Pop Stars or Porn Stars? 'Blurred Lines' Book Examines Music's Role In Sexual Assault on Campus

Max Farago
Vanessa Grigoriadis

'Miley and Taylor are saying they support women’s rights, that now is the time for women to speak out strongly and show their power...'

“America is in the middle of a sexual revolution and the rules are constantly changing,” says Vanessa Grigoriadis, who authored the recently released Blurred Lines: Rethinking Sex, Power, and Consent on Campus, noting that today’s music stars play a crucial role.  

Because many of these issues begin and play out in college, the award-winning journalist interviewed 120 university students and spoke to an array of activists, school administrators, and parents to craft her guide to the sexual assault debate. In several chapters of Blurred Lines, Grigoriadis highlights the power that pop stars are having on today’s impressionable teens. Billboard caught up with Grigoriadis to discuss the influence of Drake’s lyrics, Miley Cyrus' lewd antics and pop stars who look like porn stars while professing to be feminists.

Billboard: What inspired Blurred Lines?
Vanessa Grigoriadis: In Robin Thicke’s song, “Blurred Lines,” the important line is “I know you want it but you’re a good girl.” That really was one of the earlier indicators that societally we were starting to think about sexual assault in a different way or at least starting to talk about it in a different way. That song, in all of its ridiculousness, was the song of the summer in 2013 but was also widely criticized in no uncertain terms all over the Internet. A song like that, even three years earlier, would never have been talked about as a rape culture song in the mainstream media. My book is about making those lines straight and clear and a fight on college campuses to make that all happen.

You mention pop stars like Miley Cyrus in the book. What role have these musicians played in the current rape culture?
Miley Cyrus wants to do a “Wrecking Ball” video with Terry Richardson. She wants that video to be as provocative as it can be and she knows that Terry is talented. Her sense of activism may not extend to pass on him as a videographer. Taylor Swift is notably making music that attacks other women, particularly Katy Perry. At the same time, both Miley and Taylor are saying they support women’s rights, that they feel that now is the time for women to speak out strongly and show their power and that girls should feel confident and not let boys bring them down or rule their lives. That’s also a strong message. Do we want to congratulate them for some of the message or do we want to denigrate them for the part they are missing? And that’s a hard call.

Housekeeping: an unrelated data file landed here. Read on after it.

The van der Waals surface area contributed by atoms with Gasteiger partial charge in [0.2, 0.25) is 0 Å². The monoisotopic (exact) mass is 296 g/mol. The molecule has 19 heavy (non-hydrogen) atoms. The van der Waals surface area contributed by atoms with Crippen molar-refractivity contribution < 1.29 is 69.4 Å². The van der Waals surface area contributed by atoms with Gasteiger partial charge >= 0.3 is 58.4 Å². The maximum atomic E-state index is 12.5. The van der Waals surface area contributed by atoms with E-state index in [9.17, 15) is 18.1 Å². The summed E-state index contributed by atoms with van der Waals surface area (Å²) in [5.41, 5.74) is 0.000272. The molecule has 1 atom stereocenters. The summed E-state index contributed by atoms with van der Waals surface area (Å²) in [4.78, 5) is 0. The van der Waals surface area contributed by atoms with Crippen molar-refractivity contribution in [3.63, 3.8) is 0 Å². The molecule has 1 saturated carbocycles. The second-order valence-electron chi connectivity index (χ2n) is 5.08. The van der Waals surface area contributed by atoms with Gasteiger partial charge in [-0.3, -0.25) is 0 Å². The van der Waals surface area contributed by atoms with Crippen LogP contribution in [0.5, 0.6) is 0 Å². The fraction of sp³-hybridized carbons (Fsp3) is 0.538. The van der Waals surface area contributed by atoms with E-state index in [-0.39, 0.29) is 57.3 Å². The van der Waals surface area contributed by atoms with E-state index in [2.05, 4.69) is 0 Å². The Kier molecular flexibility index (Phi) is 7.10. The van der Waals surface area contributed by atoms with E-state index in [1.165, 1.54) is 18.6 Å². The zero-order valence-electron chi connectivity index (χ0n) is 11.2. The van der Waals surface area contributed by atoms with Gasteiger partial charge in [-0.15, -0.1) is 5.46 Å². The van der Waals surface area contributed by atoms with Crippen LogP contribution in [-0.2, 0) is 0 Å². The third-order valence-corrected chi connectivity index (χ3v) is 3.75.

Kesha and Lady Gaga are symbols of young millennial women who are willing to be up front about trauma that they have experienced but are adamant about taking power back from their situations. In Kesha’s case against Dr. Luke, which is not an open-and-shut case, the fact that she was supported so openly by colleagues like Demi Lovato and Fiona Apple, Taylor Swift giving her $250,000 for her legal fees. There was a groundswell of support for somebody who is a victim but may not have the evidence to actually get anywhere in criminal court.

Lena Dunham wrote an essay about Kesha, in which she says it wasn’t so long ago that famous women watched other famous women come out and say that they were victims on TV but didn’t want to support them because they were afraid that somehow that would boomerang and make men not want to hire them for jobs. But those days are over. We can expect to see this go on, whether it’s in the realm of sexual assault or domestic violence or record contracts that are unfair. I think the girl power of Twitter is unstoppable.

How has pop feminism affected the sexual revolution?
The rise of pop feminism coincided with the rise of Obama. And that pop feminism in a lot of ways did work for girls who are in college now. It gave them a sense of purpose in the world, which was very different than what the girls who grew up trying to emulate Britney Spears had. These girls in college now are post-Britney. They were so little when Britney was around and they look at a manufactured star like her with a lot of skepticism. But they are not skeptical of women who are owning their sexuality and who are presenting it as: “I’m Nicki Minaj. I am calling all the shots myself, even the sexual ones.” They want authentic stars. They are part of the rise of Taylor Nation.